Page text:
Meyer Sound celebrates 15 years at San Francisco’s Outside Lands Festival

Photo: Steve Jennings

San Francisco’s Outside Lands Festival once again tapped UltraSound to provide audio for the Lands End main stage from 11 to 13 August 2023 and the Bay Area-based touring audio solutions chose Meyer Sound’s PANTHER large-format linear array loudspeakers.

The three-day event in Golden Gate Park featured music on eight stages presented by Another Planet Entertainment, Superfly, and Starr Hill Presents, fans experienced performances by more than 100 acts, including Kendrick Lamar, Foo Fighters, ODESZA, and Megan Thee Stallion.

Meyer Sound solutions provided by UltraSound, LLC and McCune Audio supported stages throughout the festival, including the Lands End main stage, Dolores’, Cocktail Magic, the SOMA Tent, and The Music Den by Toyota.

For the second year, Meyer Sound’s PANTHER loudspeakers powered the festival’s Lands End stage. PANTHER, with three available coverage patterns suited to the unique challenges of Outside Lands, which takes place in a wooded oasis in a dense urban environment.

“A lot of times the artists that we’re speaking with don’t fully understand that we’re two blocks away from a residential community with people who are trying to enjoy a quiet weekend at home, and we don’t want to disturb them, to the extent possible,” commented Mary Conde, senior vice president of production at Another Planet Entertainment.

“The big sound challenge here is to keep things aimed down to the ground where the people are and not let it get too far into the air,” explained Bob McCarthy, Meyer Sound Director of System Optimisation. “What we’ve done is use a three-part approach: We start with the main stage, then we hit delays, and then we hit delays again. This allowed me to get the mains aimed down more because they had to throw a shorter distance. And then the second set of delays, which are almost as powerful as the mains, restart the process from a nice, high position and aim down again. And then we finish it with a small system to end the system peacefully. The result is a better-quality experience for the audience from front to back and a better-quality experience for the neighbourhood.”

The Lands End stage featured 14 80° PANTHER-L over four 110° PANTHER-W loudspeakers per side, supplemented by Meyer Sound 1100-LFC low-frequency control elements deployed in gradient cardioid arrays behind each main array and across the front of the stage and LYON linear line array loudspeakers serving as side hangs.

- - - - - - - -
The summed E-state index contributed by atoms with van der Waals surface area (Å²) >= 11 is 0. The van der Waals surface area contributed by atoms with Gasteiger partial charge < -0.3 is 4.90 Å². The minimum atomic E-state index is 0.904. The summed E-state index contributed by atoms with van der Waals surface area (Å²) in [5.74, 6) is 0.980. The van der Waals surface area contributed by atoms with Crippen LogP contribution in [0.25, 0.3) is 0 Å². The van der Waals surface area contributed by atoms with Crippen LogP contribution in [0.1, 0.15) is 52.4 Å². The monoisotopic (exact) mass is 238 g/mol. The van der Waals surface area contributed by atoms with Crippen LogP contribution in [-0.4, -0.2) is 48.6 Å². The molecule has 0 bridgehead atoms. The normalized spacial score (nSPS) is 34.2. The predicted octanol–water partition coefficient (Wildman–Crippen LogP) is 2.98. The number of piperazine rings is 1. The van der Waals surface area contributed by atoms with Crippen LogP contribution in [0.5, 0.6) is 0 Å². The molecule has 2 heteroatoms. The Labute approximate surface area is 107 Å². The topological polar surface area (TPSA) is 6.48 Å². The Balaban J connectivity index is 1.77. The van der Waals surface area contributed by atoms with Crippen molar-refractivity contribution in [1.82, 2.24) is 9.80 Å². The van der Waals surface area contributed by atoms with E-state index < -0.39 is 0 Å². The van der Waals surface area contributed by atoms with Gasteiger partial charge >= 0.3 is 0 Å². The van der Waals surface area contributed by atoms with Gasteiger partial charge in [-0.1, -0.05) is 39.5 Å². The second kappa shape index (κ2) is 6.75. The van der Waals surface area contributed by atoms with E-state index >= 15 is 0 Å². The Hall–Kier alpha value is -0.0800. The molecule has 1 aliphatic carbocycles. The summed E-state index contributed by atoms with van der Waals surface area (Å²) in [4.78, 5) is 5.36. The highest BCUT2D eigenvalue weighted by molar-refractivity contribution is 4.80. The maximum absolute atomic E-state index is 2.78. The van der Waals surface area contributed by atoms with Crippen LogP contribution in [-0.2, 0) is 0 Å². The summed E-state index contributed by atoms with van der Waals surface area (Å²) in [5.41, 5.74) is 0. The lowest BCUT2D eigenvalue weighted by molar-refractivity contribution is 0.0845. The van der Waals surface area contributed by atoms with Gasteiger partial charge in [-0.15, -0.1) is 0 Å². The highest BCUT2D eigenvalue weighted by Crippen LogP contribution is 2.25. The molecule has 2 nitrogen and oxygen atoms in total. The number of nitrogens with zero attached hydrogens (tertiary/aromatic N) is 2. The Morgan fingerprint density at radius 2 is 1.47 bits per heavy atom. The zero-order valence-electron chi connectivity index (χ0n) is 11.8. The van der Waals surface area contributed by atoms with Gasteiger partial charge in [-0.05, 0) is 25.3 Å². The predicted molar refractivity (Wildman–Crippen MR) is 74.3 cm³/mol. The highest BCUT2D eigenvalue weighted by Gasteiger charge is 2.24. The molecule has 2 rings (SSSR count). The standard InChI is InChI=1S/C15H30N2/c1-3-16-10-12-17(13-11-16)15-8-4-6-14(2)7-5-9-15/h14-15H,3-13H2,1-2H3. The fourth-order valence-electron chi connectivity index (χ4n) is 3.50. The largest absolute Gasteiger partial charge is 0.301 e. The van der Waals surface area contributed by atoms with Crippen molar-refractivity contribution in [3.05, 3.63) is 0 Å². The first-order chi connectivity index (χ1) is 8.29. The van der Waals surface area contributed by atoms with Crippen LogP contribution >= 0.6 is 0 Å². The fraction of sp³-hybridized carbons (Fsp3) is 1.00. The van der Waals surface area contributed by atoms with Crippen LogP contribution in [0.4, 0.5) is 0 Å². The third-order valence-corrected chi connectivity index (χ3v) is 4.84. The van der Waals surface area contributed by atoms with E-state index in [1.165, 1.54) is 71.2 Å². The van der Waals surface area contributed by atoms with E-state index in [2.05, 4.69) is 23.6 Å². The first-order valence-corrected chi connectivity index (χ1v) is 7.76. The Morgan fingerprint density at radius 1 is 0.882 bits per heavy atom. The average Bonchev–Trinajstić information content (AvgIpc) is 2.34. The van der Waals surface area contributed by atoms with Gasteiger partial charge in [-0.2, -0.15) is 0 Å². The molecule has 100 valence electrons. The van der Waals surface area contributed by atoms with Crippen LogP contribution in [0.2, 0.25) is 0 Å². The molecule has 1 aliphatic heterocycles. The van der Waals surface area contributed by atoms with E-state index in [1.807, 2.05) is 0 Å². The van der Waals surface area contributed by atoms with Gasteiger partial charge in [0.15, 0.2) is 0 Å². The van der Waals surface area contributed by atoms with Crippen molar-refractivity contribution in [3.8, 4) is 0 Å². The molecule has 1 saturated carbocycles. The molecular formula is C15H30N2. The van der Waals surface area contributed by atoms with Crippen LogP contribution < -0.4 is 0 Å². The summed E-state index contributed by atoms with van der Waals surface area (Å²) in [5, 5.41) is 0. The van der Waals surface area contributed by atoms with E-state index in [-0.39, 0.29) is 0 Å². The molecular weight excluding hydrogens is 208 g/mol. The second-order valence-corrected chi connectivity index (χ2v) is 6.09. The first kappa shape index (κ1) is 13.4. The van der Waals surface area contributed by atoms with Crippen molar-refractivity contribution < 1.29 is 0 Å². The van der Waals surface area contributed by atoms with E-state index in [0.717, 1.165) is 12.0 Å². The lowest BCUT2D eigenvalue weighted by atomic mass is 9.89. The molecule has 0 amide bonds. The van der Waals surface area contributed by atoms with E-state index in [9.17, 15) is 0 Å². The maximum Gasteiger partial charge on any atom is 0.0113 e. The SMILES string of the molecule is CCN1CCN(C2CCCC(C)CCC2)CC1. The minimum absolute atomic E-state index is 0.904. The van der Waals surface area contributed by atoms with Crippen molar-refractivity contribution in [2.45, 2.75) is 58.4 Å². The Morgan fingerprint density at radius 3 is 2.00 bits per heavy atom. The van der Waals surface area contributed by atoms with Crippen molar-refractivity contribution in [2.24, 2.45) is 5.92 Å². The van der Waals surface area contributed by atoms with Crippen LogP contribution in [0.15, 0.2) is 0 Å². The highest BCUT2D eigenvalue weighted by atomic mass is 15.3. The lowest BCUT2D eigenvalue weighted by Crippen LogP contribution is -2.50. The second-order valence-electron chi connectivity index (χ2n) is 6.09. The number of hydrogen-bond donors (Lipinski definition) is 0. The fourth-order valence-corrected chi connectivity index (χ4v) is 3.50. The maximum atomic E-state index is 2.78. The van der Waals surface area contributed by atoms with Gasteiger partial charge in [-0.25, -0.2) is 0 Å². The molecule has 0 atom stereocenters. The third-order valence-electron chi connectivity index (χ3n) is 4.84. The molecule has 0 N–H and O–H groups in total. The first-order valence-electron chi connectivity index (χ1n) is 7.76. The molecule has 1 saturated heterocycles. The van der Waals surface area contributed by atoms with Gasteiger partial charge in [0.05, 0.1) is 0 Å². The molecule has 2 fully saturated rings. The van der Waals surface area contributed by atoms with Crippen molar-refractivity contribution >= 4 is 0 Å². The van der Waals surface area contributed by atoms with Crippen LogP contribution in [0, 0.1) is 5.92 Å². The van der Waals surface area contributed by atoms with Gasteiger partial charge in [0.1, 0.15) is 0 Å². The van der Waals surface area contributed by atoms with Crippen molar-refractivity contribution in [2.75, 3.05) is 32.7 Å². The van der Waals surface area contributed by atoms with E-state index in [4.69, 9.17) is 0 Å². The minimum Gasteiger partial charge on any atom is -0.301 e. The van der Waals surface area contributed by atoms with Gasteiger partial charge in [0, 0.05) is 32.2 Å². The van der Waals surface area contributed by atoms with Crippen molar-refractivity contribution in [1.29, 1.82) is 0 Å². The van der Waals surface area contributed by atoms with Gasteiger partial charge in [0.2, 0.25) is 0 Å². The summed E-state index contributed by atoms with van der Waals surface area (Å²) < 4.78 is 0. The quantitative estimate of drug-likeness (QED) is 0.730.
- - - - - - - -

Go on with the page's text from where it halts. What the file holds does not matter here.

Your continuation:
Two primary delay towers combined wide and narrow coverage PANTHER loudspeakers, with Meyer Sound LEOPARD compact linear line array loudspeakers powering four secondary delay towers, VIP fills, and ancillary areas.

“What I really enjoy about PANTHER is its consistency and coverage on its wide ways,” explained Tom Lyon, Senior Systems Engineer at UltraSound. “The narrow speakers, the long throws, which have 80° patterns, are literally 80°. You go right to that outside edge and it sounds exactly the same until it cuts off. That’s great for aiming the speakers away from things you don’t want to hit.”

Meyer Sound’s Engineering Director, Acoustical and Mechanical Katie Murphy Khulusi explained that artist teams can take advantage of Meyer Sound’s ecosystem of tools to precisely predict system performance: “We’re able to have Bob McCarthy with his laptop show, ‘this is what the MAPP 3D prediction is, this is what we’re saying it’s going to be like,’ and then when you fly that system, that’s what you actually end up getting.”

Backstage, Meyer Sound’s PANTHER Lounge gave visiting engineers a chance to talk tech with PANTHER’s designers and check out the new 2100-LFC low-frequency control element. “We always want to be listening and making sure that we’re at the forefront of what people want to be using,” commented Murphy Khulusi. “It’s really a pleasure to talk to some of these engineers who are saying, ‘we’ve used PATHER three or four times this summer, and every time it’s been really an easy, seamless experience that’s consistent, and every time we know exactly what we’re going to get.”

For touring engineers, that consistency piece is critical, commented Dean Mizzi, FOH Engineer for Kendrick Lamar: “To be able to walk into a situation with a consistently designed PA that’s going to sound the same as it did last time.” He emphasised that that also applies to the audience experience. “One of the biggest differences between indoor and outdoor gigs, apart from the obvious acoustic differences, is that people aren’t confined to a seat or a very specific area,” he explains. “And people roam everywhere. In this age where everybody’s going to the internet and social media and everybody’s a critic, it’s more important than ever to have your system designed and dialled in.”

As Outside Lands evolves, its organisers continually seek new ways to keep programming fresh, always with an eye on quality sound as essential to the festival experience: “We knew 15 years ago before we confirmed our first artist that the main stage was going to be powered by Meyer Sound,” enthused Conde. “It was just a match made in heaven and it was going to represent the Bay Area and San Francisco and how we do live music here.”

“I love the fact that Another Planet Entertainment is always looking to push the festival one more degree whether it’s the food or the talent or the sound deployment,” concludes Lyon. “They’re always trying to optimise the fan experience. And we’re all part of that.”

The Outside Lands Music Festival will return to San Francisco on 9 to 11 August, 2024.